• A key finding of this study [8]: “The TCH only group showed higher levels of positive schizophrenia-like symptoms compared with the no cannabinoid and the TCH+CBD groups . . . . This provides evidence of the divergent properties of cannabinoids and has important implications for research into the link between cannabis use and psychosis”.
  • [0023]
    Reference [9] Therapeutic Potential of Non-Psychotropic Cannabidiol in Ischemic Stroke; Hayakawa, Mishima, & Fujiwara; Dept. of Neuopharmacology, Faculty of Pharmaceutical Sciences, Fukuoka University, Published Jul. 8, 2010. Δ9-THC. This reference reviews various substances found within cannabis, it states in its introduction that “Cannabis contains over 60 different terpeno-phenol compounds that have been identified so far but the role and importance of many of these has yet to be fully understood”.
      • Reference [9] also states “cannabidiol (CBD), cannabigerol (CBG), cannabidvarin (CBDV) are known as non-psychoactive components of cannabis. These compounds have shown ant-inflammatory, immunosuppressive, analgesic, anxiolytic and anti-cancer effects”. This reference also discusses the neuroprotective abilities of CBD in stroke victims.
  • [0025]
    The above mentioned references [7]. [8], and [9] demonstrate that Δ9-THC is not the only substance contained within medicinal cannabis with therapeutic benefits to people. All of these references recommend additional study or mention that the effect of the substances contained within cannabis on humans is not fully understood. Variations of ratios of substances contained within medicinal cannabis are reported to have different effects; as in reference [8], adjusting the ratio Δ9-THC to CBD is shown to be critical in limiting anxiety and psychotic symptoms associated with the intake of high concentrations of Δ9-THC as compared to CBD. New substances and therapeutic uses of substances derived from cannabis are likely to be discovered as research in this field continues.
  • [0026]
    Reference [10] “Isolation of Δ9-THCA-A from hemp and analytical aspects concerning the determination of Δ9-THC in cannabis products”; Dussy, et al. Institute of Legal Medicine, Basel Switzerland, available online Aug. 18, 2004. This reference quantifies the amount of THC acid (THCA-A) that is converted into Δ9-THC when cannabis is smoked under various conditions: Section 2 reviews cannabis reduced into a concentrated THC acid (THCA-A) solution using solvents. Samples of the concentrate are then decarboxylated at various temperatures in a Gas Chromatography (GC) oven; some samples are then analyzed using High Performance Liquid Chromatography (HPLC). This disclosure discusses how various substances within medicinal cannabis may be transformed at different temperatures:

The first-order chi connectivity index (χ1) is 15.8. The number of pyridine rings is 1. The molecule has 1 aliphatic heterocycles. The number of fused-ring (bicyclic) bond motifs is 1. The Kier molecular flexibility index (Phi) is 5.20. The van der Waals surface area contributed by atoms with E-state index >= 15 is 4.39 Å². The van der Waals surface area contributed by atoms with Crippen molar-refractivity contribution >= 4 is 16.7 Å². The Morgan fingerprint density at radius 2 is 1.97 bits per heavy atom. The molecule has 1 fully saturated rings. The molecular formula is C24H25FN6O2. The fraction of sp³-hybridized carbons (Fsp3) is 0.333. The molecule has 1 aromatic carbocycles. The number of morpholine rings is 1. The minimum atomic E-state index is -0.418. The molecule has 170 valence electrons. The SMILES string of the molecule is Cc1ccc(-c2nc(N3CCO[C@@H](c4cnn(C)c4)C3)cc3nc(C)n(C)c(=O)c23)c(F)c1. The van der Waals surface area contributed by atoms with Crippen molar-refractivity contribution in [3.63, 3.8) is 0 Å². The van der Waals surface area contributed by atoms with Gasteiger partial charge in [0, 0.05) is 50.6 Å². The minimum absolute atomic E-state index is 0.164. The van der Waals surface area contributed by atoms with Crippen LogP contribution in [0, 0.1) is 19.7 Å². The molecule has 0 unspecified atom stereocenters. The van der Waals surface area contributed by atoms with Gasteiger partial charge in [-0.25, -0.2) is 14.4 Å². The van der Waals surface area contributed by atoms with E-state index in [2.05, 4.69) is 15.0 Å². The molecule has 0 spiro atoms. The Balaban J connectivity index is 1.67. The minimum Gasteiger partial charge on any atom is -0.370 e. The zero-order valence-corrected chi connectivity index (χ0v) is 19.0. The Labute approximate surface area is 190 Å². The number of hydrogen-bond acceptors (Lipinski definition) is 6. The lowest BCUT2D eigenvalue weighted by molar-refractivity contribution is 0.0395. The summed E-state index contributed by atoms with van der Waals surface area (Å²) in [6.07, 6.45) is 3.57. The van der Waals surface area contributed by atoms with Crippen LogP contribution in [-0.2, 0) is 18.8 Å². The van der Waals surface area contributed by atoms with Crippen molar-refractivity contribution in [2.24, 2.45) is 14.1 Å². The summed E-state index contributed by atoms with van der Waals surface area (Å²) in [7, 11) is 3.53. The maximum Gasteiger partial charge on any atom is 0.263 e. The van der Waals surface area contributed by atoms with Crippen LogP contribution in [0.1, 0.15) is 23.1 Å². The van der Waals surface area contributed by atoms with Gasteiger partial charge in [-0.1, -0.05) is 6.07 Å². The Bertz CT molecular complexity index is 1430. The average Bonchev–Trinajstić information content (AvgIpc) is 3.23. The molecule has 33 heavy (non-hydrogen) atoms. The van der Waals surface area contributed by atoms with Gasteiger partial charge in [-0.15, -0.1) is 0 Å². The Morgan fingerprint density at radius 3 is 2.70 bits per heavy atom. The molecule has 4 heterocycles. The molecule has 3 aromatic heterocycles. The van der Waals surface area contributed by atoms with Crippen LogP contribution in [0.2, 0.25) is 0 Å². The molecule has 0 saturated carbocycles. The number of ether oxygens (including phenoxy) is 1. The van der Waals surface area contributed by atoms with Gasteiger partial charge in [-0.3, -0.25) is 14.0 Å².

• Partial decarboxylation of concentrated THCA-A in solution into Δ9-THC at 120 degrees C.
      • Significant decarboxylation of concentrated THCA-A in solution into Δ9-THC at 140 degrees C.
      • Nearly complete decarboxylation of concentrated THCA-A in solution into Δ9-THC at 160 degrees C. along with some degradation of Δ9-THC into cannabinol and dihydrocannabinol at 160 degrees C.
      • A significant percentage of Δ9-THC being degraded into cannabinol and dihydrocannabinol at 180 degrees C.
  • [0031]
    The decarboxylation of concentrated THCA-A in solution into Δ9-THC, and the degradation of Δ9-THC into cannabinol and dihydrocannabinol are shown to vary with temperature. Temperature controls are therefore one mechanism for controlling ratios of certain substances in medicinal cannabis.
  • [0032]
    Concentration ratios of THC acid (THCA-A) to cannabidiolic acid (CBDA) vary with the types cannabis selected; THCA-A decarboxylates into Δ9-THC, and CBDA decarboxylates into CBD.
  • [0033]
    Reference [11] is an example of cannabis related material available to the general public Wikipedia under “Cannabiniod” in August 2010. Many of the same substances discussed in previous references are also reviewed in reference [11].
  • [0034]
    Reference [12] Cannabis and Cannabis Extracts: Greater Than the sum of Their Parts?, by John M. McPartland and Ethan B. Russo; 2001 The Haworth Press, Inc. this reference reports the boiling temperature of cannabis related substances, the boiling temperatures reported include: Δ9-THC 157 degrees C., cannabidiol (CBD) 160-180 degrees C., cannabinol (CBN) 185 degrees C., and Δ8-THC 175-178 degrees C.
  • [0035]
    Reference [13] U.S. Pat. No. 7,674,922 “Process for Production of Delta-9-Tetrandrocannabinor, Burdick et al. Granted Mar. 9, 2010. This reference produces Δ9-THC using “ortanoaluminum-based Lewis acid catalyst”, a metallic based catalyst.
  • [0036]
    Reference [14] a drawing from www.Cannabis-Science.com showing chemical structures in cannabis related materials. The drawing is entitled “Cannabinoids”; the drawing shows an important aspect of cannabinoid science, Cannabidiol (CBD) can be converted into Δ9-THC. The chemical structures are very similar, they have the same molecular weight and the same chemical formula. Reference [15] patent application publication US 2008/0221339 by Webster et al. published Sep. 11, 2008 discusses the conversion of Cannabidiol (CBD) to Δ9-THC and Δ8-THC are discussed in; various toxic or flammable solvents are used in these processes; one cannabis related substance is converted another through a chemical process.